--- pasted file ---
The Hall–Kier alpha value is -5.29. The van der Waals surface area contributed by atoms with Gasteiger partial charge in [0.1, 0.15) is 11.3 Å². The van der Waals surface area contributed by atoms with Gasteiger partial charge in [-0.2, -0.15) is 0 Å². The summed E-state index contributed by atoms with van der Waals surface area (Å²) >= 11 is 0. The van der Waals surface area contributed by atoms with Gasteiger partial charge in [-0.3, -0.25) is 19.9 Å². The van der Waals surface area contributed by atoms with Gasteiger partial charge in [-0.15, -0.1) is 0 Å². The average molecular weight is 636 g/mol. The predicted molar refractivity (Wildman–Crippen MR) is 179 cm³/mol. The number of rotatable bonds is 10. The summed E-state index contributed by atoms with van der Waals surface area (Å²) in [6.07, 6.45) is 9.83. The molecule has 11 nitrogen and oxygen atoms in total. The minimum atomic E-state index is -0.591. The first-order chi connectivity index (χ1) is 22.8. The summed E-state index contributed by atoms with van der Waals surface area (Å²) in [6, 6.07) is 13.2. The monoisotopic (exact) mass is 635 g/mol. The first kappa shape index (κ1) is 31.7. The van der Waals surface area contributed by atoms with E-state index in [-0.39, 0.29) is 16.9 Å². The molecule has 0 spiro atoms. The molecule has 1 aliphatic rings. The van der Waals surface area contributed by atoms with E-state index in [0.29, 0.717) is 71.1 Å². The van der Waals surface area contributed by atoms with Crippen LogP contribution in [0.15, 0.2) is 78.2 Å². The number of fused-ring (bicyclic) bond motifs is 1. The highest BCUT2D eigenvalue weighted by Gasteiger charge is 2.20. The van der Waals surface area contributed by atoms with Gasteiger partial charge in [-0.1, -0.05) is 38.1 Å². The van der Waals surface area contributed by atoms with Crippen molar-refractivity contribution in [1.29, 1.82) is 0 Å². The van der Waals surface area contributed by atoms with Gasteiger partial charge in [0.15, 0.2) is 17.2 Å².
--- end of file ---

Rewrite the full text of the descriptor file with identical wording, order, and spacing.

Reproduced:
The Hall–Kier alpha value is -5.29. The van der Waals surface area contributed by atoms with Gasteiger partial charge in [0.1, 0.15) is 11.3 Å². The van der Waals surface area contributed by atoms with Gasteiger partial charge in [-0.2, -0.15) is 0 Å². The summed E-state index contributed by atoms with van der Waals surface area (Å²) >= 11 is 0. The van der Waals surface area contributed by atoms with Gasteiger partial charge in [-0.3, -0.25) is 19.9 Å². The van der Waals surface area contributed by atoms with Gasteiger partial charge in [-0.15, -0.1) is 0 Å². The average molecular weight is 636 g/mol. The predicted molar refractivity (Wildman–Crippen MR) is 179 cm³/mol. The number of rotatable bonds is 10. The summed E-state index contributed by atoms with van der Waals surface area (Å²) in [6.07, 6.45) is 9.83. The molecule has 11 nitrogen and oxygen atoms in total. The minimum atomic E-state index is -0.591. The first-order chi connectivity index (χ1) is 22.8. The summed E-state index contributed by atoms with van der Waals surface area (Å²) in [6, 6.07) is 13.2. The monoisotopic (exact) mass is 635 g/mol. The first kappa shape index (κ1) is 31.7. The van der Waals surface area contributed by atoms with E-state index in [-0.39, 0.29) is 16.9 Å². The molecule has 0 spiro atoms. The molecule has 1 aliphatic rings. The van der Waals surface area contributed by atoms with E-state index in [0.29, 0.717) is 71.1 Å². The van der Waals surface area contributed by atoms with Crippen LogP contribution in [0.15, 0.2) is 78.2 Å². The number of fused-ring (bicyclic) bond motifs is 1. The highest BCUT2D eigenvalue weighted by Gasteiger charge is 2.20. The van der Waals surface area contributed by atoms with Gasteiger partial charge in [-0.1, -0.05) is 38.1 Å². The van der Waals surface area contributed by atoms with Crippen molar-refractivity contribution in [1.29, 1.82) is 0 Å². The van der Waals surface area contributed by atoms with Gasteiger partial charge in [0.15, 0.2) is 17.2 Å².